Getting a mortgage? It pays to know before you owe
April 20, 2018
By Lucie Tedesco, Commissioner, Financial Consumer Agency of Canada
Are you getting into the housing market this spring? Or are you one of the 47% of homeowners whose mortgage is up for renewal by November 2018, according to the Bank of Canada?
Whether you’re a first-time homebuyer, considering moving, or your mortgage is coming up for renewal, there’s a lot to think about. Interest rates have increased since last summer, after remaining quite low for 7 years. And mortgages have changed—becoming more complex in recent years.
If you’ve saved up a down payment of at least 20 percent, or if you have paid down 20% of your home’s value, most lenders will offer you a readvanceable mortgage—a term mortgage combined with a home equity line of credit (HELOC). You can check out this video to better understand how this complex product works.
If used prudently, a HELOC can help you reach your long-term financial goals. Some financial institutions bundle other financial products, like car loans or credit cards, together under a readvanceable mortgage, typically at an attractive interest rate. With flexible repayment terms and a credit limit that may increase automatically as you pay down your term mortgage, a HELOC can be part of an effective strategy to pay off other, higher-interest debt. But before signing on the dotted line, be aware of the fees that may apply, and the risks of tying different credit products together.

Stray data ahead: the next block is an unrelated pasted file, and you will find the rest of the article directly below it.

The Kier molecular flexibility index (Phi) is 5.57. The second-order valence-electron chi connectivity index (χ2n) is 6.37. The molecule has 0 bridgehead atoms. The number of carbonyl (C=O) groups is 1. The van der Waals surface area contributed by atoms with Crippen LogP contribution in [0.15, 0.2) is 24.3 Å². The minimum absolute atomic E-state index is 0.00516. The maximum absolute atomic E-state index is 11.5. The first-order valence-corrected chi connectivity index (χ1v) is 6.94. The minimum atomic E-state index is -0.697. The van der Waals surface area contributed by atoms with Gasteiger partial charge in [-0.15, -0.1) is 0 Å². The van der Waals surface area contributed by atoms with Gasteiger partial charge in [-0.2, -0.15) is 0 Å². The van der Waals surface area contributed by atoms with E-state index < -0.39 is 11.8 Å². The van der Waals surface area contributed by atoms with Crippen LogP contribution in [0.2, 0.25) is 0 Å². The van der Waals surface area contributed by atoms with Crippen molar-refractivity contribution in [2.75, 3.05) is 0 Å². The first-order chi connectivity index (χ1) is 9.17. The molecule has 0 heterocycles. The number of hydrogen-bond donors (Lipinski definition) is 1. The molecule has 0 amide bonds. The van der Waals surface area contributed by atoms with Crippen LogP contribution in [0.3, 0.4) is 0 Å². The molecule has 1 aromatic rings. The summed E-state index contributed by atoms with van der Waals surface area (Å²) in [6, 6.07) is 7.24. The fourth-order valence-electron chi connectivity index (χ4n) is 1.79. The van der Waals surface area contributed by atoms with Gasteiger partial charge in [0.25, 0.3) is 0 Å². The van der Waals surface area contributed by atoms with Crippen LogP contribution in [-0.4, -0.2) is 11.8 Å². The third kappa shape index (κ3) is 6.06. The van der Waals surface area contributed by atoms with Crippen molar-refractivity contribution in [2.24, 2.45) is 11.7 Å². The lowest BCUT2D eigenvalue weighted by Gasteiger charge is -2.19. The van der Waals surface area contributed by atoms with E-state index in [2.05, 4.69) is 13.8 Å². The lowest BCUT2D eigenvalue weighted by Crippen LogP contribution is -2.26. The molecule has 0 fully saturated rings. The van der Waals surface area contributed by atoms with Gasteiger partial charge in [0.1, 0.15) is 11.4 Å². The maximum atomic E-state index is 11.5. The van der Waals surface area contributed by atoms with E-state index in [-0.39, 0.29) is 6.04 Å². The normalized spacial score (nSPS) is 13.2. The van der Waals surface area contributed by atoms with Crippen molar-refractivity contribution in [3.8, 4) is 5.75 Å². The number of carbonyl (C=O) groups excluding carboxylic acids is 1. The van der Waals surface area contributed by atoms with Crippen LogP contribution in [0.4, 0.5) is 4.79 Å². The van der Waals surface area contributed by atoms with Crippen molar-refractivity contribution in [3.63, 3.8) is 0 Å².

For instance, to switch lenders the next time your mortgage is up for renewal, you may first need to repay all credit products under your readvanceable mortgage. There are also additional legal fees you wouldn’t incur if you were moving a traditional mortgage.
Something else to consider: while HELOCs offer relatively low interest rates, they are variable. As a country, we are experiencing record-levels of household debt. But did you know that HELOCs represent a significantly larger portion of household debt than credit cards? If you’re already living paycheque to paycheque, even a small increase in your HELOC interest rate could make it tough to make your payments.
What is your long-term plan? Do you intend to use your home’s equity to fund your retirement? How long do you plan on staying in your home? How will you use your HELOC—for renovations, to invest, to consolidate higher interest debt, for emergencies, for a second home, for a vacation? How would interest rate increases, job loss, or illness impact your ability to repay your debt?
Ask yourself: Would a HELOC tempt you to use your home like an ATM?
If you choose to get a HELOC, here are some tips to lower your risk of finding yourself in over your head:
Establish a repayment plan. You can set a portion of your HELOC in a sub-account with a fixed term repayment schedule so you pay more than just the monthly interest. With a HELOC, there is usually no penalty to pay back as much as you can at any time.
Establish a plan for how you will use a HELOC. For example, make a realistic budget for any home renovation projects you intend to pay for with your HELOC.
Negotiate a lower credit limit. Lenders may approve you for a higher limit than you need. If this would tempt you to overspend, consider negotiating a lower credit limit that does not increase as you pay down your mortgage.
Create an emergency savings fund. This way, you’re less likely to use your HELOC for an unexpected circumstance like losing your job. Avoid getting into a debt spiral where you need to use your HELOC to cover your monthly bills for an extended period of time.
Learn more about HELOCs and find useful financial planning tools at canada.ca/it-pays-to-know, and join the conversation on Twitter and Facebook.
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